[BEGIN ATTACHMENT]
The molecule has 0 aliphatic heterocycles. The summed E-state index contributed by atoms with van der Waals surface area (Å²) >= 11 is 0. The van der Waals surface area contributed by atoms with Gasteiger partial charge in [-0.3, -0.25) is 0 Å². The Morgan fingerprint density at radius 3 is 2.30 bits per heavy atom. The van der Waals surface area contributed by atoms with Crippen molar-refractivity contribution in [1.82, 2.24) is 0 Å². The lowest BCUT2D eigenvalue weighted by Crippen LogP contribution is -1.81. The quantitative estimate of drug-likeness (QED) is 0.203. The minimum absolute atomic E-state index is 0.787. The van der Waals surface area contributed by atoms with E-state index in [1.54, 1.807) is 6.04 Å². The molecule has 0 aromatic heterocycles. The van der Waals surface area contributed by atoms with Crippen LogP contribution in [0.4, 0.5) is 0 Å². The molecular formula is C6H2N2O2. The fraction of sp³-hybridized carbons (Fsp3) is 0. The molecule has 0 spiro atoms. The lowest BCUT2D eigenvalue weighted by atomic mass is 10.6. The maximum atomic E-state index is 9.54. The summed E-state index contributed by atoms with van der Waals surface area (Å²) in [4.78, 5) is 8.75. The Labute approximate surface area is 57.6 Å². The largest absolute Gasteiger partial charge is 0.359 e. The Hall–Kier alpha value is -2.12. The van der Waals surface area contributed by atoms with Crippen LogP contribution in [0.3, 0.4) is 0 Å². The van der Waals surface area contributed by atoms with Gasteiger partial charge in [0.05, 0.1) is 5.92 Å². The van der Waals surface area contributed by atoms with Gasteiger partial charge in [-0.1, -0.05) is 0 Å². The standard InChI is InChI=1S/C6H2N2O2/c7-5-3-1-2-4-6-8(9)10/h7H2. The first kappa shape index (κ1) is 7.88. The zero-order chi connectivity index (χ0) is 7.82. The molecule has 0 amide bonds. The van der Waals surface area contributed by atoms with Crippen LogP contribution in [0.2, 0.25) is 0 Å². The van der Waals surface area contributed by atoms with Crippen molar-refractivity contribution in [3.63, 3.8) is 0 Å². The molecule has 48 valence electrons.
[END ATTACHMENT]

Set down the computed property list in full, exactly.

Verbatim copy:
The molecule has 0 aliphatic heterocycles. The summed E-state index contributed by atoms with van der Waals surface area (Å²) >= 11 is 0. The van der Waals surface area contributed by atoms with Gasteiger partial charge in [-0.3, -0.25) is 0 Å². The Morgan fingerprint density at radius 3 is 2.30 bits per heavy atom. The van der Waals surface area contributed by atoms with Crippen molar-refractivity contribution in [1.82, 2.24) is 0 Å². The lowest BCUT2D eigenvalue weighted by Crippen LogP contribution is -1.81. The quantitative estimate of drug-likeness (QED) is 0.203. The minimum absolute atomic E-state index is 0.787. The van der Waals surface area contributed by atoms with E-state index in [1.54, 1.807) is 6.04 Å². The molecule has 0 aromatic heterocycles. The van der Waals surface area contributed by atoms with Crippen LogP contribution in [0.4, 0.5) is 0 Å². The molecular formula is C6H2N2O2. The fraction of sp³-hybridized carbons (Fsp3) is 0. The molecule has 0 spiro atoms. The lowest BCUT2D eigenvalue weighted by atomic mass is 10.6. The maximum atomic E-state index is 9.54. The summed E-state index contributed by atoms with van der Waals surface area (Å²) in [4.78, 5) is 8.75. The Labute approximate surface area is 57.6 Å². The largest absolute Gasteiger partial charge is 0.359 e. The Hall–Kier alpha value is -2.12. The van der Waals surface area contributed by atoms with Crippen LogP contribution in [0.3, 0.4) is 0 Å². The van der Waals surface area contributed by atoms with Gasteiger partial charge in [0.05, 0.1) is 5.92 Å². The van der Waals surface area contributed by atoms with Gasteiger partial charge in [-0.1, -0.05) is 0 Å². The standard InChI is InChI=1S/C6H2N2O2/c7-5-3-1-2-4-6-8(9)10/h7H2. The first kappa shape index (κ1) is 7.88. The zero-order chi connectivity index (χ0) is 7.82. The molecule has 0 amide bonds. The van der Waals surface area contributed by atoms with Crippen LogP contribution in [0.2, 0.25) is 0 Å². The van der Waals surface area contributed by atoms with Crippen molar-refractivity contribution in [3.63, 3.8) is 0 Å². The molecule has 48 valence electrons.